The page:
NEW YORK, June 1, 2013 – The European Union ban on providing arms to the Syrian rebels expired yesterday. Lifting the arms embargo is not only a failure of the institution to present a unified military policy regarding the civil war in Syria, but could also prove to be an advantage to US President Barack Obama and a pressure point to persuade Syrian President Bashar al-Assad to step down from office.
The termination of the EU arms embargo was not a deliberate political decision. Instead, it was a byproduct of a lack of consensus among foreign ministers to extend the ban. European foreign ministers on Monday could not agree on the policy after a 13-hour debate to renew the weapons embargo, therefore it expired yesterday. This lapses permits individual member states to decide individually whether to arm rebels.
The member states were able to agree to continue financial and economic sanctions against the Assad regime, but those measures are unlikely to impact the civil war. If all 27 member states decide to arm the rebels, it would demonstrate a European foreign policy of one voice, a strategic vision and massive influence.
Assad would feel significant political and economic pressure to transition from power. Alternatively, it only takes a few European countries to provided significant military support to shift the balance of power between opposition groups and Assad who has the military backing of Iran, Hezbollah and Russia.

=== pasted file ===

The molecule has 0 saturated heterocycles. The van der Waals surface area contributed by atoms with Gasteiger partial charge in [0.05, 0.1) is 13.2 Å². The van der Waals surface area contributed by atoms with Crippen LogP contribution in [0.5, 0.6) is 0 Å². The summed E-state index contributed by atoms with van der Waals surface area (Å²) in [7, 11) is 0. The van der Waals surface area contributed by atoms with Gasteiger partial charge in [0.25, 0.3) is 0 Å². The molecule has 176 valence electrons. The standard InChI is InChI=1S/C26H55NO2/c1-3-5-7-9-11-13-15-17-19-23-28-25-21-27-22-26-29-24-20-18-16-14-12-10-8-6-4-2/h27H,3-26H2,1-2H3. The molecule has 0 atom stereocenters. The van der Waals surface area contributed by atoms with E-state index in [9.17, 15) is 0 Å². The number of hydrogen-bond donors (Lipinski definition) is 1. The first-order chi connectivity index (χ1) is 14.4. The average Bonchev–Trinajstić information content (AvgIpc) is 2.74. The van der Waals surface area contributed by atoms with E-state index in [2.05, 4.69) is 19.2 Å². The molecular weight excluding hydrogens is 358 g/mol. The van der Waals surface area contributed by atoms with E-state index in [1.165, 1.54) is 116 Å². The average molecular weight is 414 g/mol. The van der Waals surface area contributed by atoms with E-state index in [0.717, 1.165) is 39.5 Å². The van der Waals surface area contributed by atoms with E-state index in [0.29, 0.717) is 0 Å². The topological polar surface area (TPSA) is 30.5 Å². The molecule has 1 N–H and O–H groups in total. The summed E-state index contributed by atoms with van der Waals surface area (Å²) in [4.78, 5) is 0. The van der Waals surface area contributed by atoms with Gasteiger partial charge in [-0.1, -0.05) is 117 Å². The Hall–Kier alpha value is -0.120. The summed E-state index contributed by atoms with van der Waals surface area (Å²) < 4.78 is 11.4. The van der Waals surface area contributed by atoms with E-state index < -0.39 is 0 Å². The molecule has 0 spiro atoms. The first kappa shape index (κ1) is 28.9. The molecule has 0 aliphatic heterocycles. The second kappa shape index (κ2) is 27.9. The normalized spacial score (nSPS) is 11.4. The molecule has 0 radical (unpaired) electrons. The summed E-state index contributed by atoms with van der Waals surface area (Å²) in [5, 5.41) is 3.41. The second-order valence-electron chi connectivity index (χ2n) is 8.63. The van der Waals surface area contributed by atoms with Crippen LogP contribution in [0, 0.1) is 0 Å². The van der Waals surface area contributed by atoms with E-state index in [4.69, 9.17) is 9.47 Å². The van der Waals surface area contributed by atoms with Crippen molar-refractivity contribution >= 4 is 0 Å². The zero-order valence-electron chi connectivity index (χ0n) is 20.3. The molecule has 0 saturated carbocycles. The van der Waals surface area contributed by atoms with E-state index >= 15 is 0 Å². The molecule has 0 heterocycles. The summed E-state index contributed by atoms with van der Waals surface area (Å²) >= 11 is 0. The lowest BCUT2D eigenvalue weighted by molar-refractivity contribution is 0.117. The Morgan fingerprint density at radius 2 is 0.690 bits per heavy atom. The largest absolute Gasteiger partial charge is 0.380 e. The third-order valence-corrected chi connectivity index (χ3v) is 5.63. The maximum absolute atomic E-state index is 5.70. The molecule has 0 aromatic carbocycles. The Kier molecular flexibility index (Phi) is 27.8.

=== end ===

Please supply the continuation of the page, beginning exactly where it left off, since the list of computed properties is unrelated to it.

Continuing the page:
Could the end of the EU weapons ban play a factor in Obama’s decision to supply weapons to opposition groups?
Probably not, but if some EU members promised enough arms to influence Assad, it would be a relief to President Obama who has been reluctant to direct any type of military intervention. If
Like the EU, there is disagreement within the
Obama’s European counterparts of
The National Coalition for Syrian Revolutionary and Opposition Forces is the only organization that has received international recognition as a legitimate representative of the anti-Assad movement. It is made up of 114 moderate and liberal groups across
France and Britain, without the US, could provide military assistance to The National Coalition, whose power is weakening from fighting the Syrian government.
The opposition group has reported heavy losses in the city of
The National Coalition’s most prominent member, The Revolutionary Movement in
Perhaps some EU members and the Obama administration can host a strategy meeting with The National Coalition before the UN peace talks in June. This show of solidarity could give Assad a chance to make concessions before the possibility of arming rebels.
It would also show that Western powers are seriously planning to arm anti-Assad forces.
This article is the copyrighted property of the writer and Communities @ WashingtonTimes.com. Written permission must be obtained before reprint in online or print media. REPRINTING TWTC CONTENT WITHOUT PERMISSION AND/OR PAYMENT IS THEFT AND PUNISHABLE BY LAW.